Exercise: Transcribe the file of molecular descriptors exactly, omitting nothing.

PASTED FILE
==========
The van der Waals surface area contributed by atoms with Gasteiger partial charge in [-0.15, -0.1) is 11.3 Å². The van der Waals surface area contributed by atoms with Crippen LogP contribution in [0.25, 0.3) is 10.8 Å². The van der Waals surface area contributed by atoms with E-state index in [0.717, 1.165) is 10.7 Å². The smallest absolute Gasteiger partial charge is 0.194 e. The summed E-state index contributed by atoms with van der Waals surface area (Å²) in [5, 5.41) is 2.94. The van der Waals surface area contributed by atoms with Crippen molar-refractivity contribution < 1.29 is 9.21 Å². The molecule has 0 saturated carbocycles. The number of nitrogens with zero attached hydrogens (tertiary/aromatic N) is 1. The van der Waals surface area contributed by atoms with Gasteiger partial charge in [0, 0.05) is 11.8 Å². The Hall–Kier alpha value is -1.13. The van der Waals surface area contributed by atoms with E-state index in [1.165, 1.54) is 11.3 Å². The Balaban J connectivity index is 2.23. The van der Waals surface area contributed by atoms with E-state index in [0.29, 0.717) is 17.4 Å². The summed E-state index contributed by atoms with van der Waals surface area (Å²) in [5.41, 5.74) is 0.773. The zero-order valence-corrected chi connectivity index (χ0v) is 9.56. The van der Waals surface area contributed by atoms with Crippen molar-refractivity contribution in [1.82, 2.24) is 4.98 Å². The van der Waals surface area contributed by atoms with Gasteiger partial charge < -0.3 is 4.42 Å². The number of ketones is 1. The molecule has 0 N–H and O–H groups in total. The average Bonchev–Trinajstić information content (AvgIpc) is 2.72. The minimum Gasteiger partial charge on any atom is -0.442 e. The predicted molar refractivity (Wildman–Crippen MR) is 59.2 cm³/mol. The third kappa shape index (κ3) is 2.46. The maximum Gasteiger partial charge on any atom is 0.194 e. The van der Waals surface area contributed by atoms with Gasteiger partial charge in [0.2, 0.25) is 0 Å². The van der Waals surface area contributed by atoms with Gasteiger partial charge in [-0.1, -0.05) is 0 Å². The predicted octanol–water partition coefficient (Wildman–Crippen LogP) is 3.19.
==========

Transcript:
The van der Waals surface area contributed by atoms with Gasteiger partial charge in [-0.15, -0.1) is 11.3 Å². The van der Waals surface area contributed by atoms with Crippen LogP contribution in [0.25, 0.3) is 10.8 Å². The van der Waals surface area contributed by atoms with E-state index in [0.717, 1.165) is 10.7 Å². The smallest absolute Gasteiger partial charge is 0.194 e. The summed E-state index contributed by atoms with van der Waals surface area (Å²) in [5, 5.41) is 2.94. The van der Waals surface area contributed by atoms with Crippen molar-refractivity contribution < 1.29 is 9.21 Å². The molecule has 0 saturated carbocycles. The number of nitrogens with zero attached hydrogens (tertiary/aromatic N) is 1. The van der Waals surface area contributed by atoms with Gasteiger partial charge in [0, 0.05) is 11.8 Å². The Hall–Kier alpha value is -1.13. The van der Waals surface area contributed by atoms with E-state index in [1.165, 1.54) is 11.3 Å². The Balaban J connectivity index is 2.23. The van der Waals surface area contributed by atoms with E-state index in [0.29, 0.717) is 17.4 Å². The summed E-state index contributed by atoms with van der Waals surface area (Å²) in [5.41, 5.74) is 0.773. The zero-order valence-corrected chi connectivity index (χ0v) is 9.56. The van der Waals surface area contributed by atoms with Crippen molar-refractivity contribution in [1.82, 2.24) is 4.98 Å². The van der Waals surface area contributed by atoms with Gasteiger partial charge < -0.3 is 4.42 Å². The number of ketones is 1. The molecule has 0 N–H and O–H groups in total. The average Bonchev–Trinajstić information content (AvgIpc) is 2.72. The minimum Gasteiger partial charge on any atom is -0.442 e. The predicted molar refractivity (Wildman–Crippen MR) is 59.2 cm³/mol. The third kappa shape index (κ3) is 2.46. The maximum Gasteiger partial charge on any atom is 0.194 e. The van der Waals surface area contributed by atoms with Gasteiger partial charge in [0.2, 0.25) is 0 Å². The van der Waals surface area contributed by atoms with Gasteiger partial charge in [-0.1, -0.05) is 0 Å². The predicted octanol–water partition coefficient (Wildman–Crippen LogP) is 3.19.